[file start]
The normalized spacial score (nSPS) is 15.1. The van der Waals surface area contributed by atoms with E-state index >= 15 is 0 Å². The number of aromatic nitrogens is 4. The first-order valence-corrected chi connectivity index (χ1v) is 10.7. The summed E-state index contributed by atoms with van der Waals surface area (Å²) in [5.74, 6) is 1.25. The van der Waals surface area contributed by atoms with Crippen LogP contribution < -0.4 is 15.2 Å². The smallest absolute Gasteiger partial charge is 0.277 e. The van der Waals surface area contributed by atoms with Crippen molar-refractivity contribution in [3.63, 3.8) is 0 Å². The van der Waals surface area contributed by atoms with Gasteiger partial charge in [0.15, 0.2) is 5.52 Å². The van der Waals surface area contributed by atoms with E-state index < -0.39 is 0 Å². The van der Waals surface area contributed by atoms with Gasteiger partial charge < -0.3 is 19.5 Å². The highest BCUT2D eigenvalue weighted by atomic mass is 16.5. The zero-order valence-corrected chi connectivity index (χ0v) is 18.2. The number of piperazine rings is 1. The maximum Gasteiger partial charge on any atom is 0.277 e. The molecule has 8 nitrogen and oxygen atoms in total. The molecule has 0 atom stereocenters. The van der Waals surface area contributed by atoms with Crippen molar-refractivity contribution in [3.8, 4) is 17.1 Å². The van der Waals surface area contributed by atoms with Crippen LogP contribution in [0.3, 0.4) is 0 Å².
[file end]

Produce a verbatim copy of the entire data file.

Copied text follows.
The normalized spacial score (nSPS) is 15.1. The van der Waals surface area contributed by atoms with E-state index >= 15 is 0 Å². The number of aromatic nitrogens is 4. The first-order valence-corrected chi connectivity index (χ1v) is 10.7. The summed E-state index contributed by atoms with van der Waals surface area (Å²) in [5.74, 6) is 1.25. The van der Waals surface area contributed by atoms with Crippen LogP contribution < -0.4 is 15.2 Å². The smallest absolute Gasteiger partial charge is 0.277 e. The van der Waals surface area contributed by atoms with Crippen molar-refractivity contribution in [3.63, 3.8) is 0 Å². The van der Waals surface area contributed by atoms with Gasteiger partial charge in [0.15, 0.2) is 5.52 Å². The van der Waals surface area contributed by atoms with E-state index < -0.39 is 0 Å². The van der Waals surface area contributed by atoms with Gasteiger partial charge < -0.3 is 19.5 Å². The highest BCUT2D eigenvalue weighted by atomic mass is 16.5. The zero-order valence-corrected chi connectivity index (χ0v) is 18.2. The number of piperazine rings is 1. The maximum Gasteiger partial charge on any atom is 0.277 e. The molecule has 8 nitrogen and oxygen atoms in total. The molecule has 0 atom stereocenters. The van der Waals surface area contributed by atoms with Crippen molar-refractivity contribution in [3.8, 4) is 17.1 Å². The van der Waals surface area contributed by atoms with Crippen LogP contribution in [0.3, 0.4) is 0 Å².